Tho’ ’twere ten thousand mile!


Shakespeare wrote that ‘Parting is such sweet sorrow’ and it is Burns more than any other who understands this.


 Ae Fond Kiss

Had we never lov’d sae kindly, 
Had we never lov’d sae blindly, 
Never met-or never parted, 
We had ne’er been broken-hearted. 

Ae fond kiss, and then we sever! 
Ae fareweel alas, for ever! 
Deep in heart-wrung tears I’ll pledge thee, 
Warring sighs and groans I’ll wage thee.


So much for Love …

But what of Burns the humanitarian and internationalist?


A Man’s a Man

Then let us pray, that come it may

(as come it will for a that)

That sense and worth o’er a the earth

Shall bear the gree and a’that

For a that and a that

Its comin yet for a that

That man to man the world oer

Shall brithers be for a that


Many poets have expressed similar thoughts on brotherhood and egalitarianism.  Our own John Lennon was one and yet for all its merits, “Imagine” is but a wistful lament, an exploration of ideals and some might say, flimsy 20th century new age consciousness.  You may say I’m a dreamer…

Yet we can’t say that about Burns whose resolve and pragmatism are forged out of the unforgiving Scottish soil and the politics of the time.  No dreamer he.  He demands it.


It’s coming yet for a that…


I kind find no better words to exemplify the spirit of this than the words of the late MP Jo Cox who said on her maiden speech.

We are far more united and have far more in common with each other than things that divide us.

It’s coming yet for a’ that.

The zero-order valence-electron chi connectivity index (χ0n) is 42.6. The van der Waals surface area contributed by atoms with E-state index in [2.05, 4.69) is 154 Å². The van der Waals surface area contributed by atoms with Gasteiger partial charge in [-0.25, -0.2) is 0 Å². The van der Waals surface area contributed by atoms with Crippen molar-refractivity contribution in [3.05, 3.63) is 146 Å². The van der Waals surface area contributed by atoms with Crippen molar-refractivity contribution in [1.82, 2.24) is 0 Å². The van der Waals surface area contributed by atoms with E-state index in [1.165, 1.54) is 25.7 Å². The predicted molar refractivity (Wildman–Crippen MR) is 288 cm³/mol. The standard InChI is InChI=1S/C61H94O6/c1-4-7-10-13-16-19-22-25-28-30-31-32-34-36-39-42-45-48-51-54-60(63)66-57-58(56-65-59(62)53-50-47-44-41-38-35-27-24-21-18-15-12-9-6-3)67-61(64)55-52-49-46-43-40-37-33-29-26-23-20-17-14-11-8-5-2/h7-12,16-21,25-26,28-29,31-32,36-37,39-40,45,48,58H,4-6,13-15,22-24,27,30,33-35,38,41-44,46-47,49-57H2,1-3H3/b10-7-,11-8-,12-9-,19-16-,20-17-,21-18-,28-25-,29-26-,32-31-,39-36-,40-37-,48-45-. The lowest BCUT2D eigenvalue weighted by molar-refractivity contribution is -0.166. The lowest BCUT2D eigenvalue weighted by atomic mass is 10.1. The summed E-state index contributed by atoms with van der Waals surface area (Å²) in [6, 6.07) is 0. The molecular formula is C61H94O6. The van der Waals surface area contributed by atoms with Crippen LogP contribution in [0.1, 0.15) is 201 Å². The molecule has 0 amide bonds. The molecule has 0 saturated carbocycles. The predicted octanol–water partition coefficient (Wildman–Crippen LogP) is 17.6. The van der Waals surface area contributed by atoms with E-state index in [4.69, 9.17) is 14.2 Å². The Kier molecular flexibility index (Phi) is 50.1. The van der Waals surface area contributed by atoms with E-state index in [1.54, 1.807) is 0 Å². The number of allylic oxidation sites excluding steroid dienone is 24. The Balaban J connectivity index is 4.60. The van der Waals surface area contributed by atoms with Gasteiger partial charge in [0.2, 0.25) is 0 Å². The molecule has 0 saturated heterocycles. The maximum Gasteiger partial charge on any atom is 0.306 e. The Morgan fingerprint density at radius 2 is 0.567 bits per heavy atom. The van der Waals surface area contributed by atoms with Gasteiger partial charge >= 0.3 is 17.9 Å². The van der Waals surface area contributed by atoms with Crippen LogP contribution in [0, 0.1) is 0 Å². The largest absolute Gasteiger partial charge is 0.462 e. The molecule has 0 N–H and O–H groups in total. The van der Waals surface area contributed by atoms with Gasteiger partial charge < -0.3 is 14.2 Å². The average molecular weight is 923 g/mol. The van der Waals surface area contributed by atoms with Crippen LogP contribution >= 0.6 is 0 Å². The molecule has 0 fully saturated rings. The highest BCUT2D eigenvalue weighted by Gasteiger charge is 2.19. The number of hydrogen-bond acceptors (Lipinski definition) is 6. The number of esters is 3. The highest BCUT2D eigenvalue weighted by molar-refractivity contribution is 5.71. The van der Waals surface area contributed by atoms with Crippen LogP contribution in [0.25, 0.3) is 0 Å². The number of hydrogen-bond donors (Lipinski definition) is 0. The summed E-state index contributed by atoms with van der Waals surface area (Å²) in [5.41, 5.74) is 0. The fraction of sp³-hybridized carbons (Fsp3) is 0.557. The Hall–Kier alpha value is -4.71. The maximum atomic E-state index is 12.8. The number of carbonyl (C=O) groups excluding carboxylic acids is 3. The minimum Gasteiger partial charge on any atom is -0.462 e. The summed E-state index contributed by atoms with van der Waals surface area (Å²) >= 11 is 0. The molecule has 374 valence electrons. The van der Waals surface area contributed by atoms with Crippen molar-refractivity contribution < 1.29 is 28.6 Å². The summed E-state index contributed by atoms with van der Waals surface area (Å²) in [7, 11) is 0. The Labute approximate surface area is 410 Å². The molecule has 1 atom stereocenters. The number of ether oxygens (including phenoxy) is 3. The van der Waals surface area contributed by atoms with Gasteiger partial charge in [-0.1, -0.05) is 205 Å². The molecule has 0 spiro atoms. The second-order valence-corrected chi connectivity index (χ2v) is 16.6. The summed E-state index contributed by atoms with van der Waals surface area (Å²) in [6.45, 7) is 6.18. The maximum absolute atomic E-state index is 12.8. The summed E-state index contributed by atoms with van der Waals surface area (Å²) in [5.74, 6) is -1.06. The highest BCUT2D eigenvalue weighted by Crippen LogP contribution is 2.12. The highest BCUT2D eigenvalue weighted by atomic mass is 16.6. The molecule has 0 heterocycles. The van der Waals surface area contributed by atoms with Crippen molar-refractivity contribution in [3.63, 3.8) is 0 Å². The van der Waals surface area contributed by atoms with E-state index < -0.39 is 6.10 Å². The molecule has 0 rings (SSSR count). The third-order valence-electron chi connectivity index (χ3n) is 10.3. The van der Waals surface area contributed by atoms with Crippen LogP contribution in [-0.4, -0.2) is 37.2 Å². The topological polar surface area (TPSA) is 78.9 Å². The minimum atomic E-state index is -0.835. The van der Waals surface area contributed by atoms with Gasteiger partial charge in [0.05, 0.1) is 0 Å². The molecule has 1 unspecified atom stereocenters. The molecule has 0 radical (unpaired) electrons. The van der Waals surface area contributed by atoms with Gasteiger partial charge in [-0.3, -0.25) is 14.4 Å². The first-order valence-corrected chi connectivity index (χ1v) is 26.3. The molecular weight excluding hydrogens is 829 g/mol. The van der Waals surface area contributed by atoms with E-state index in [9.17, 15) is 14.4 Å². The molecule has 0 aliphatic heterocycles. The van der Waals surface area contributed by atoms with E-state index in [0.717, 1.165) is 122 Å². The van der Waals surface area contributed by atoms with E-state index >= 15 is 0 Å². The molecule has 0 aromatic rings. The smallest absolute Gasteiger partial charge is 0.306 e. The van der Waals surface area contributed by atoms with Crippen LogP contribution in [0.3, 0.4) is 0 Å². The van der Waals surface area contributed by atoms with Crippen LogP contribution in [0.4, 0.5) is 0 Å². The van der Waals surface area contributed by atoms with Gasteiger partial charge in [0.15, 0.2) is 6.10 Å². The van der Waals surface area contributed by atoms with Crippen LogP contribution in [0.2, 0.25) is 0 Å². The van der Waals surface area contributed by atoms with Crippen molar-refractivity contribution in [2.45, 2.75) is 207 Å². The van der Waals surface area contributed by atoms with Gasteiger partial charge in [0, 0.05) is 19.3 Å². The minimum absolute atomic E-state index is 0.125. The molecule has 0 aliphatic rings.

Scholars have often tried to interpret Burns political affiliations, without much success.  His words can variously portray leanings as a democrat, a socialist, a Scottish nationalist, a loyal Briton, a revolutionary, a Republican..

And who cares anyway?  For surely it is in those human qualities we’ve mentioned that we find immortality.

We still live in a world where wars, conflicts, disasters, poverty, oppression and religion extract a heavy toll on our world and where mans’ inhumanity to man continues.

The universal themes of love and loss are as relevant now as they were to our 18th century poet.

We still fight injustice, inequality and intolerance

Burns compels us to do better; through his works, the poetry and songs of our most famous Scot.


So ladies, gentlemen, esteemed guests and proprietors I can think of no finer venue to celebrate the life of Burns (certainly not in England) than in this institution, a seat of learning, civil discourse, fraternity.

I am sure he would have been very much at home here.


Please raise your glasses as I propose a toast to the  Immortal Memory of Robert Burns.


A Burns 2


Posted by John Drysdale
4th February 2018
John's Blog


The ILM Qualified Coach

Your guide to choosing a qualification

In the last 12 months we’ve seen an upsurge in the number of people looking to gain one of our ILM Coaching & Mentoring Qualifications, which is fantastic.

One of the early discussions I have with candidates is to answer questions around: ‘what will it give me?’ or ‘what level of qualification should I go for?’ and ‘should I do a Certificate or Diploma?’.